Earlier this summer Deep Banana Blackout fans were disheartened to learn that Jen Durkin would be leaving the group to focus on other projects. Speculation initially abounded regarding the future of the band and then as to the identity of a new vocalist. During this time period a number of individuals rehearsed with Deep Banana and a few even took the stage with the group. However, the band members never felt that any of these pairings yielded the requisite ineffable chemistry that is essential to a musical collective that thrives on spontaneity and tours relentlessly. However, Hope literally arrived on July 31 when Charlottesville native Hope Clayburn made her way up to Connecticut toting her saxophone. By the end of that initial audition the band was sufficiently sanguine to announce that Clayburn had been tapped to join the group and contribute vocals, saxophone and flute to the ensemble.
Clayburn is already well known to denizens of the Jam Band scene having spent the past few years as an active contributor to the eclectic world jazz funk of Virginia-based Baaba Seth. She came to that group following a tutelage at the University of Virginia under noted trumpet player John D’earth. Clayburn is passionate about creating music, and earlier this year she released a solo disc, Happy Everywhere, on which she plays all of the instruments, from guitar to keys to percussion to saxophone and flute. Recently, when Baaba Seth decided to disband, Clayburn found herself without a steady gig. However, her free agency proved short, as following her final Baaba Seth performance she will move north and prepare for her first official gig as a Banana, a high-profile date on September 2 at Jazz Aspen. From there the group travels to familiar climes for Clayburn, heading south.
DB- Let’s start off by talking about your background. How long have you been singing and performing on sax and on all the other instruments you play on your album?
HC- Well, I started on saxophone, so it’s been about thirteen years now. All my friends were doing it. I was a tomboy and all my buddies were picking up the sax, so it was kind of a competition to see who could do it the best. Eventually I started singing and playing in church choir. Then to stay awake during services I’d play my horn. Sometimes it would get so boring that I’d just toot in the background kind of quietly. (laughs). That helped me get into the gospel scene and exposed me to some good singers and musicians. From there I did the whole high school marching band thing. That’s when I started playing a lot of other instruments because I was the drum major and I had to arrange songs, so it was a lot easier to try to play on different instruments.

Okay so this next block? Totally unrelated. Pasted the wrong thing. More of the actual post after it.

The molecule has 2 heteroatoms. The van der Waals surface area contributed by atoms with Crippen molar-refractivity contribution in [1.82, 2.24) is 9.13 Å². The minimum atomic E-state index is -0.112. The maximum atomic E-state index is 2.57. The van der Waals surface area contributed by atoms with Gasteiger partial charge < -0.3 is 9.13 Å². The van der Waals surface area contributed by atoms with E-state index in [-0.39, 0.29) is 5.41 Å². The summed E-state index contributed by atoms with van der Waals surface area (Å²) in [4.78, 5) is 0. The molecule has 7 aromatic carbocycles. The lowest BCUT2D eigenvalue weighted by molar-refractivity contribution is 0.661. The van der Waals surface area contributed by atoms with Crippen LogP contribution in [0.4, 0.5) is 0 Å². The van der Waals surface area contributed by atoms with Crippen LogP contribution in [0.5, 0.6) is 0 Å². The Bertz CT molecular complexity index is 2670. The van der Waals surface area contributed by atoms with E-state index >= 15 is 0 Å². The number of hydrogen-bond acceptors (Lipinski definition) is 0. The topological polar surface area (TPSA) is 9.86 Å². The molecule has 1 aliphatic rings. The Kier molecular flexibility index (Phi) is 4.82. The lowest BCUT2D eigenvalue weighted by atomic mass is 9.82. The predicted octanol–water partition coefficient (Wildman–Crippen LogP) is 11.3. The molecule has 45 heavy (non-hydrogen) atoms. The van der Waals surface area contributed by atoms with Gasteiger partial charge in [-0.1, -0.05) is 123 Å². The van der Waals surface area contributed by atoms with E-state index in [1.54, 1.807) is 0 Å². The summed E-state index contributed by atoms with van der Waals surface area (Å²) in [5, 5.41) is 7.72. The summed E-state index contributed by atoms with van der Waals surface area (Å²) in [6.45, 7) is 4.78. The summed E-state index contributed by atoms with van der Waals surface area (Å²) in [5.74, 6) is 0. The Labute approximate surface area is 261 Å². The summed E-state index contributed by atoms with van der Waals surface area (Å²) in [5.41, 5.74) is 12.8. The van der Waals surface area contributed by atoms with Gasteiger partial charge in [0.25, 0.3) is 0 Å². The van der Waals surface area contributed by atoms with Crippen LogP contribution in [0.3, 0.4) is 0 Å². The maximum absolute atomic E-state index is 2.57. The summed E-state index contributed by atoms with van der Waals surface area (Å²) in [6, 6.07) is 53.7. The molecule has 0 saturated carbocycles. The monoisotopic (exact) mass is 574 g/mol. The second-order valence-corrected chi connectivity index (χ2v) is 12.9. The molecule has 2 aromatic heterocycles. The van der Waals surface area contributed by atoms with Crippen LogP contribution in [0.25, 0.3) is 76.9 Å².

When I came to UVA in 93, I joined the jazz ensemble. That’s where I met John d’Earth who is a trumpet player and jazz guru. He’s responsible for a number of people’s musical careers- you know he helped put together the Dave Matthews Band and a number of other groups. There I met up with Mike Chang and Brandon Rose. They were playing guitar and trumpet for Baaba Seth and they asked me if I wanted to jam. That became my first official rock and roll band, which was pretty cool. Meanwhile, I also played a lot of jazz and I was introduced to new music I hadn’t been exposed to- African music and reggae. I would also just sit with a lot of bands in town. From there I developed friendships with a number of musicians and realized that most musicians are definitely very cool, open people and decided that this would be great career. So here I am.
DB- So far so good. What about the guitar? You play a bit of that on your album.
HC- I really didn’t start playing guitar until maybe two years ago at the most. I just took a couple of lessons from my friend George Turner. He’s a jazz guitarist who plays here in Charlottesville. He taught me a few cool chords and I just started fiddling around writing some simple chord progressions. It’s always fun for me to play on an instrument that I know I’m not trying to be the best on, I’m just trying to have a good time.
DB- Your background and all the music I’ve heard from you both in terms of Baaba Seth and your solo album is rather eclectic. Who would you identify as your pantheon of musical heroes and inspirations?